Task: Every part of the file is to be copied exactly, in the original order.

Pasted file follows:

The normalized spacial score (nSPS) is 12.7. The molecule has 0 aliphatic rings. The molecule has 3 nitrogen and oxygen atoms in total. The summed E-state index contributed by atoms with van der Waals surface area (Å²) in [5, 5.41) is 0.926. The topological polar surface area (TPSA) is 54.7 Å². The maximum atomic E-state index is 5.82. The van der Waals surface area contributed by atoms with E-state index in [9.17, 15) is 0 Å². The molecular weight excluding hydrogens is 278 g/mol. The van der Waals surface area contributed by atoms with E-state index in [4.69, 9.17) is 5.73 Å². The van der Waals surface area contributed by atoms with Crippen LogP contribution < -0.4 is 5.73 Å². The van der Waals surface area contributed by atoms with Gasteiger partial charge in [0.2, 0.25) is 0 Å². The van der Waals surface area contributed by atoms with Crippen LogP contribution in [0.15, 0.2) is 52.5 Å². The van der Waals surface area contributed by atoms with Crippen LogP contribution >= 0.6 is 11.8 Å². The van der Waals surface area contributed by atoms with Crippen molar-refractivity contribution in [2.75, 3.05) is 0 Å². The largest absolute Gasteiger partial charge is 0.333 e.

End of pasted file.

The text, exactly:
The normalized spacial score (nSPS) is 12.7. The molecule has 0 aliphatic rings. The molecule has 3 nitrogen and oxygen atoms in total. The summed E-state index contributed by atoms with van der Waals surface area (Å²) in [5, 5.41) is 0.926. The topological polar surface area (TPSA) is 54.7 Å². The maximum atomic E-state index is 5.82. The van der Waals surface area contributed by atoms with E-state index in [9.17, 15) is 0 Å². The molecular weight excluding hydrogens is 278 g/mol. The van der Waals surface area contributed by atoms with E-state index in [4.69, 9.17) is 5.73 Å². The van der Waals surface area contributed by atoms with Crippen LogP contribution < -0.4 is 5.73 Å². The van der Waals surface area contributed by atoms with Gasteiger partial charge in [0.2, 0.25) is 0 Å². The van der Waals surface area contributed by atoms with Crippen LogP contribution in [0.15, 0.2) is 52.5 Å². The van der Waals surface area contributed by atoms with Crippen LogP contribution >= 0.6 is 11.8 Å². The van der Waals surface area contributed by atoms with Crippen molar-refractivity contribution in [2.75, 3.05) is 0 Å². The largest absolute Gasteiger partial charge is 0.333 e.